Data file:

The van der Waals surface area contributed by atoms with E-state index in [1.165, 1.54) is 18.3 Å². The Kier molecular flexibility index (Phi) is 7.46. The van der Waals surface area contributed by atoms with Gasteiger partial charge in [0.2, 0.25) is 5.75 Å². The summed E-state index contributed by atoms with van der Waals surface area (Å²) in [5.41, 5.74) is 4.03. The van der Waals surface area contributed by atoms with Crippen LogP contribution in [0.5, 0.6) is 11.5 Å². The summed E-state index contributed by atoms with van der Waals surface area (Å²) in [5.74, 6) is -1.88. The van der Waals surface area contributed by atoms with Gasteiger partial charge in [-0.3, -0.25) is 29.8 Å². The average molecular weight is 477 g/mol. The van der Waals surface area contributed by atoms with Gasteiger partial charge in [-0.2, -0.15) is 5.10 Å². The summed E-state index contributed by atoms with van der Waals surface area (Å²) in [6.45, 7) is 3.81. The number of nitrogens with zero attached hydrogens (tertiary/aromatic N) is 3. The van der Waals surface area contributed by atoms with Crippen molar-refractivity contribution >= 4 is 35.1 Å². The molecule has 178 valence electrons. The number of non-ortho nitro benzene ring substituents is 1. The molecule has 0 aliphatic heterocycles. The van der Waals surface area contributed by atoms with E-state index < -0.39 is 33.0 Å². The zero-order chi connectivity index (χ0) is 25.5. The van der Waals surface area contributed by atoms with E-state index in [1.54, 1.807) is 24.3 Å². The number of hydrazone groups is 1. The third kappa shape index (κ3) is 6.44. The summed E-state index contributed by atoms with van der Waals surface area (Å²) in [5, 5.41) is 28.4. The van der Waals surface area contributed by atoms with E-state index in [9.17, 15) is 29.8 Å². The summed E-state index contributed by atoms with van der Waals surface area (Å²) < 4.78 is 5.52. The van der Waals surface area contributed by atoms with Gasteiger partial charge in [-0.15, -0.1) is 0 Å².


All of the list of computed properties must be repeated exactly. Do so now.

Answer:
The van der Waals surface area contributed by atoms with E-state index in [1.165, 1.54) is 18.3 Å². The Kier molecular flexibility index (Phi) is 7.46. The van der Waals surface area contributed by atoms with Gasteiger partial charge in [0.2, 0.25) is 5.75 Å². The summed E-state index contributed by atoms with van der Waals surface area (Å²) in [5.41, 5.74) is 4.03. The van der Waals surface area contributed by atoms with Crippen LogP contribution in [0.5, 0.6) is 11.5 Å². The summed E-state index contributed by atoms with van der Waals surface area (Å²) in [5.74, 6) is -1.88. The van der Waals surface area contributed by atoms with Gasteiger partial charge in [-0.3, -0.25) is 29.8 Å². The average molecular weight is 477 g/mol. The van der Waals surface area contributed by atoms with Gasteiger partial charge in [-0.2, -0.15) is 5.10 Å². The summed E-state index contributed by atoms with van der Waals surface area (Å²) in [6.45, 7) is 3.81. The number of nitrogens with zero attached hydrogens (tertiary/aromatic N) is 3. The van der Waals surface area contributed by atoms with Crippen molar-refractivity contribution >= 4 is 35.1 Å². The molecule has 178 valence electrons. The number of non-ortho nitro benzene ring substituents is 1. The molecule has 0 aliphatic heterocycles. The van der Waals surface area contributed by atoms with E-state index < -0.39 is 33.0 Å². The zero-order chi connectivity index (χ0) is 25.5. The van der Waals surface area contributed by atoms with E-state index in [1.54, 1.807) is 24.3 Å². The number of hydrazone groups is 1. The third kappa shape index (κ3) is 6.44. The summed E-state index contributed by atoms with van der Waals surface area (Å²) in [5, 5.41) is 28.4. The van der Waals surface area contributed by atoms with E-state index in [9.17, 15) is 29.8 Å². The summed E-state index contributed by atoms with van der Waals surface area (Å²) < 4.78 is 5.52. The van der Waals surface area contributed by atoms with Gasteiger partial charge in [-0.15, -0.1) is 0 Å².